City skyline photograph by Getty Images Vikram Pandit stood fidgeting in a park near New York’s City Hall, looking owlish in a suit and rimless spectacles. It was May 7, 2012, and he’d had better springs. Citigroup  ( C ) , where he was chief executive officer, had recently flunked a government “stress test” meant to identify which big lenders were still shaky in the wake of the financial crisis. The Federal Reserve had vetoed an $8 billion stock buyback, and irritated shareholders had just voted against Pandit’s pay package of $15 million. Today the news was better. Pandit took his place next to a podium as New York Mayor Michael Bloomberg announced to a gaggle of reporters that, after three years of study, the city was finally starting a bike-sharing program—one that would cost taxpayers nothing, thanks to a $41 million deal with Pandit’s Citigroup. The cobalt blue two-wheelers, the mayor said, would be called Citi Bikes. As Bloomberg detailed the program, which he said w

Bill would make bike-sharing benefits tax-deductible (updated) @BikePortland

Not considered public transit by the IRS. Yet. (Photo by J.Maus/BikePortland) U.S. Rep. Earl Blumenauer is cosponsoring a bill to officially recognize bike sharing as the newest category of public transit, at least in the eyes of the IRS. Unfortunately, the bill is limited by a persistent oversight in tax policy that restricts its benefits to those who both live and work in areas that have bikesharing stations. It's a new goal for the city transportation commissioner turned Congressman, who spent years pushing for the IRS's first bike commuting benefit. The $20-a-month deduction finally passed as  part of the 2008 bank bailout  (despite Blumenauer's "no" vote on that package). Neither the existing bike commute deduction or Blumenauer's proposal would affect personal income taxes. Instead, they let employers (including governments and nonprofits) reimburse workers for bike expenses or bike sharing passes like any other fringe benefit, and treat t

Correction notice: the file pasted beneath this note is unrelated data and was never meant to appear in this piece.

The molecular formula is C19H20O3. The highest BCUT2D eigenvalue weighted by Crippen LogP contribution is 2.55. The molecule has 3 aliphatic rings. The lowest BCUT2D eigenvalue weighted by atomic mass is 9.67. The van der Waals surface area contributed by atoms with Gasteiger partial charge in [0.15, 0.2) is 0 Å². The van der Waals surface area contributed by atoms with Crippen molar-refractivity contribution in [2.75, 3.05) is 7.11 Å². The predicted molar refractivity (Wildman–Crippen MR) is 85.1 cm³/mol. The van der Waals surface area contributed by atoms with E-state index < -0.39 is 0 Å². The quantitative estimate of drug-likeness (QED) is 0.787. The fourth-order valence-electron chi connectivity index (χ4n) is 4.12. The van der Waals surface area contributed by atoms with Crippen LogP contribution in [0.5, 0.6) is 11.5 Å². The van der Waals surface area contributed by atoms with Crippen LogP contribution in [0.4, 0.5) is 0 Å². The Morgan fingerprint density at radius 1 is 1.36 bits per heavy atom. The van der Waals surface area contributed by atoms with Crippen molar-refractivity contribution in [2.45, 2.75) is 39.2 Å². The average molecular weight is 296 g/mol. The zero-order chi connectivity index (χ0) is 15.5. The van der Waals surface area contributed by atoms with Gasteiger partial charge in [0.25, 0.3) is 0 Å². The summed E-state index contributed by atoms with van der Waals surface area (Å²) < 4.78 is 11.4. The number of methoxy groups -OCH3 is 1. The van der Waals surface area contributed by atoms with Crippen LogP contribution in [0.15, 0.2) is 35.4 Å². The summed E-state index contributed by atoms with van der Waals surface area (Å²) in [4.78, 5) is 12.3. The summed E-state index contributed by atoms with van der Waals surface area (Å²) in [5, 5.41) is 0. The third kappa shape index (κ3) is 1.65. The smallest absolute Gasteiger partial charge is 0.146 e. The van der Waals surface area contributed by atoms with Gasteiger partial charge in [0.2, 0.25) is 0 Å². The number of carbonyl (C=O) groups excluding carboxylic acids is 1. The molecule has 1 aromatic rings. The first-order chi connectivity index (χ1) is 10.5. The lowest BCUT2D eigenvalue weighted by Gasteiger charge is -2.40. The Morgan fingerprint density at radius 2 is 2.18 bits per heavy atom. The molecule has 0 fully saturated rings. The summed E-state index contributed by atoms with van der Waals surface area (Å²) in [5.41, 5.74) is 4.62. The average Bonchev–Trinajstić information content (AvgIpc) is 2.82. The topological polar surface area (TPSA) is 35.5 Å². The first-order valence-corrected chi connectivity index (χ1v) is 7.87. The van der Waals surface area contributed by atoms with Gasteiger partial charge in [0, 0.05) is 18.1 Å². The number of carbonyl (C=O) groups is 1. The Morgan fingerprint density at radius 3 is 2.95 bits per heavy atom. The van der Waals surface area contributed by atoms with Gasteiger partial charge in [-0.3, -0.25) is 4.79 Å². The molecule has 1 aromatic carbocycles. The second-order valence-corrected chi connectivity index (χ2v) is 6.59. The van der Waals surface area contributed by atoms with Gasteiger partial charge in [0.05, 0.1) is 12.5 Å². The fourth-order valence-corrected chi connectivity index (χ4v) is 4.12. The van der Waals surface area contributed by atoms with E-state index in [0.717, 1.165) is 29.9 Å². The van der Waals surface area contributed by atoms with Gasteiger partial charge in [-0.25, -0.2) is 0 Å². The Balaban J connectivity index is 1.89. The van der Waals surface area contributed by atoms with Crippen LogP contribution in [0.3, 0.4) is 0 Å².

(photo by mitsu iwasaki) I have biked everywhere within 4 miles of my apartment in the past 5 years , including every job I’ve had — I’ve never had to drive to work in Denver. I find riding a bicycle exhilarating, but that’s no reason for you to think you should. In fact, here are 9 reasons you shouldn’t bike to work. I’m sure you can think of others. 9. It’s too dangerous. Can you imagine being out there on a bicycle with all these crazy drivers flying past you, nothing to protect you except a plastic and styrofoam shell on your head? You could get killed. The absolute best thing is to stay in the protective cage of your car, because no one’s ever been killed when they’re inside an automobile. Driving is safe. 8. You have to wear a tie to work. Or a suit. Or a skirt. Not only that, it’s important to wear your tie/suit/business casual attire from the moment you leave your house in the morning until the moment you get home. There is no conceivable way you could leave some